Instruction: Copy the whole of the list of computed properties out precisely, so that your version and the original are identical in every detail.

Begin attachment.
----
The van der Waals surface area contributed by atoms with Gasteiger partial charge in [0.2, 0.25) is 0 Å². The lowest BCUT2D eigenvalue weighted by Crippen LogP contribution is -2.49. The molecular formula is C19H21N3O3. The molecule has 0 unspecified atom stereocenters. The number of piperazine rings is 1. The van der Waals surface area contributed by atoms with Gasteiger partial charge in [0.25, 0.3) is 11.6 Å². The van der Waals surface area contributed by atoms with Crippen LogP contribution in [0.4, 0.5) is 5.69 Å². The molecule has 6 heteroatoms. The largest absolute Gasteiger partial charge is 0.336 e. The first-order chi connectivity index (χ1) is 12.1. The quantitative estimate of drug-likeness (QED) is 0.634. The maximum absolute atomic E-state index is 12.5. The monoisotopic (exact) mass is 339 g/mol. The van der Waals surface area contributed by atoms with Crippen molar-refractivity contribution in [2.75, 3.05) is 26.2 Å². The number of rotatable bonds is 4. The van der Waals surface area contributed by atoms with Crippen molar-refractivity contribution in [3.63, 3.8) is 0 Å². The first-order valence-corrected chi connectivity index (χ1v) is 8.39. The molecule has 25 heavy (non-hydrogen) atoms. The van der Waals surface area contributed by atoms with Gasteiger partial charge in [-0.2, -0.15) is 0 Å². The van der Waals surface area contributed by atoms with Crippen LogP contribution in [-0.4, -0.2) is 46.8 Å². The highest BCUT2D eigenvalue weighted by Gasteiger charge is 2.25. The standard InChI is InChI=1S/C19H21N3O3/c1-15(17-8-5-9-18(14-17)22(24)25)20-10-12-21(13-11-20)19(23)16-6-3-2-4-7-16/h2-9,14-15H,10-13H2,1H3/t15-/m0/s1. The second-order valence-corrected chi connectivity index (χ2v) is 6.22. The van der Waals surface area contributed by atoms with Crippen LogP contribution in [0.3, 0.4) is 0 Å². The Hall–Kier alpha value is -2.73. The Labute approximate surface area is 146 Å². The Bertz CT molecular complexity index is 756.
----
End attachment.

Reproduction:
The van der Waals surface area contributed by atoms with Gasteiger partial charge in [0.2, 0.25) is 0 Å². The lowest BCUT2D eigenvalue weighted by Crippen LogP contribution is -2.49. The molecular formula is C19H21N3O3. The molecule has 0 unspecified atom stereocenters. The number of piperazine rings is 1. The van der Waals surface area contributed by atoms with Gasteiger partial charge in [0.25, 0.3) is 11.6 Å². The van der Waals surface area contributed by atoms with Crippen LogP contribution in [0.4, 0.5) is 5.69 Å². The molecule has 6 heteroatoms. The largest absolute Gasteiger partial charge is 0.336 e. The first-order chi connectivity index (χ1) is 12.1. The quantitative estimate of drug-likeness (QED) is 0.634. The maximum absolute atomic E-state index is 12.5. The monoisotopic (exact) mass is 339 g/mol. The van der Waals surface area contributed by atoms with Crippen molar-refractivity contribution in [2.75, 3.05) is 26.2 Å². The number of rotatable bonds is 4. The van der Waals surface area contributed by atoms with Crippen molar-refractivity contribution in [3.63, 3.8) is 0 Å². The first-order valence-corrected chi connectivity index (χ1v) is 8.39. The molecule has 25 heavy (non-hydrogen) atoms. The van der Waals surface area contributed by atoms with Gasteiger partial charge in [-0.2, -0.15) is 0 Å². The van der Waals surface area contributed by atoms with Crippen LogP contribution in [-0.4, -0.2) is 46.8 Å². The highest BCUT2D eigenvalue weighted by Gasteiger charge is 2.25. The standard InChI is InChI=1S/C19H21N3O3/c1-15(17-8-5-9-18(14-17)22(24)25)20-10-12-21(13-11-20)19(23)16-6-3-2-4-7-16/h2-9,14-15H,10-13H2,1H3/t15-/m0/s1. The second-order valence-corrected chi connectivity index (χ2v) is 6.22. The van der Waals surface area contributed by atoms with Crippen LogP contribution in [0.3, 0.4) is 0 Å². The Hall–Kier alpha value is -2.73. The Labute approximate surface area is 146 Å². The Bertz CT molecular complexity index is 756.